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Early rise times found to lead to lower grades, poorer attendance

Early birds get lower grades
Students frequently slept past the start of morning classes. a, Sleep periods and scheduled classes are shown in a representative student who took part in a 6-week actigraphy study. b, Sleep offsets from 174 students are sorted by their first class of the day. Each circle corresponds to an individually determined sleep offset value. Open circles show instances when students woke up after the start of their class. Black circles show instances when students did not wake up early enough to reach class on time when their self-reported travel time was taken into account. c,d, The frequencies of (c) waking up after the start of class and (d) waking up too late to reach class on time were associated with class start times (two-sided chi-squared test: χ2(6) = 394.4, P < 0.001, Cramer’s V = 0.33, 95% CI = 0.31 to 0.37 and χ2(6) = 487.5, P < 0.001, Cramer’s V = 0.37, 95% CI = 0.35 to 0.40, respectively). Credit: Nature Human Behaviour (2023). DOI: 10.1038/s41562-023-01531-x

Early class start times are associated with lower grades and poorer attendance, according to a study tracking attendance and grades of university students.

While grades for classes held in the morning were not significantly lower than those held in the afternoon, morning classes showed a cumulative negative impact on performance throughout the day. Academic outcomes only got worse the more morning classes a student had scheduled. Researchers found a clear signal that were highest for students with no morning classes.

Published in the journal Nature Human Behaviour, the study, "Early morning university classes are associated with impaired and academic performance," found correlations between sleep, class schedule, and through a robust collection of data.

Student attendance was passively tracked via WiFi connection logs of 53 class sessions across 13 different courses. 17.4 million time-stamped logins of 39,458 students with the university's Learning Management System (LMS) were collected. The researchers also used a smaller subset of 181 students that participated in a sleep study with 7,329 recordings of device interactions.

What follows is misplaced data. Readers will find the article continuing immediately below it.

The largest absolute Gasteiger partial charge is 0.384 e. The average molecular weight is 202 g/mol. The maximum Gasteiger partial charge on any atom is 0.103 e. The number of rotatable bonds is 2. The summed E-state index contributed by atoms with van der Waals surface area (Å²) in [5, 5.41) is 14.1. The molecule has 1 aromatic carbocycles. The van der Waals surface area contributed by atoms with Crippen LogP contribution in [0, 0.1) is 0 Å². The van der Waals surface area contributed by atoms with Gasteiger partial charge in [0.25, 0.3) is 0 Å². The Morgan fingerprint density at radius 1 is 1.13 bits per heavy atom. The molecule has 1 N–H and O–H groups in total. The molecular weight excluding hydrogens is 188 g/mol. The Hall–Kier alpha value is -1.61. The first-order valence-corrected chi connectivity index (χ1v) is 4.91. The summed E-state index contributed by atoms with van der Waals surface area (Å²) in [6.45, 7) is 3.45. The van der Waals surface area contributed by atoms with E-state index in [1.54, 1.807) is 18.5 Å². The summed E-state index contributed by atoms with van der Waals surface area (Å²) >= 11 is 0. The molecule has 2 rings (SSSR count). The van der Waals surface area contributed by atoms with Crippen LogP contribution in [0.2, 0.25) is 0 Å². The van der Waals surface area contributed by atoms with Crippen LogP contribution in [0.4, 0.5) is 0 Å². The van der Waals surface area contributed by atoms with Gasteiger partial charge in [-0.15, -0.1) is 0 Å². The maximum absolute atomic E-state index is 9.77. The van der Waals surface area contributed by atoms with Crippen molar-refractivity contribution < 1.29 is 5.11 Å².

By combining the students' Wi-Fi connection logs with their course timetables, researchers at the National University of Singapore were able to estimate the class attendance of more than 23,000 students without requiring their active participation. Data showed that attendance was lowest for classes that started at 8 a.m., about 10 percentage points lower than classes with later start times.

Logins to the university LMS showed a shorter inactive period for students with early start times when compared to those with later start times. The logins illustrated that while students went to bed around the same time, they were waking up earlier to attend morning classes resulting in less potential time for sleep.

The sleep study students were found to get an hour less sleep on days with early morning classes and did not wake up early enough to be on time for nearly one-third of 8 a.m. classes. In reviewing the grades of 33,818 students, researchers showed that the number of days per week a student had morning classes negatively correlated with their .

Based on the findings, the researchers suggest universities should consider avoiding mandatory early morning classes. While offering early classes may maximize the use of campus classroom space and faculty time spent on teaching, their results indicate that could suffer.

They also point out that most universities currently have the ability to assess their own class start time vs. attendance trends. Since most students carry Wi-Fi-enabled devices, connection data could be used to estimate class attendance without students or instructors needing to take part in an active study.

More information: Sing Chen Yeo et al, Early morning university classes are associated with impaired sleep and academic performance, Nature Human Behaviour (2023). DOI: 10.1038/s41562-023-01531-x

Journal information: Nature Human Behaviour

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Citation: Early rise times found to lead to lower grades, poorer attendance (2023, February 22) retrieved 16 June 2024 from
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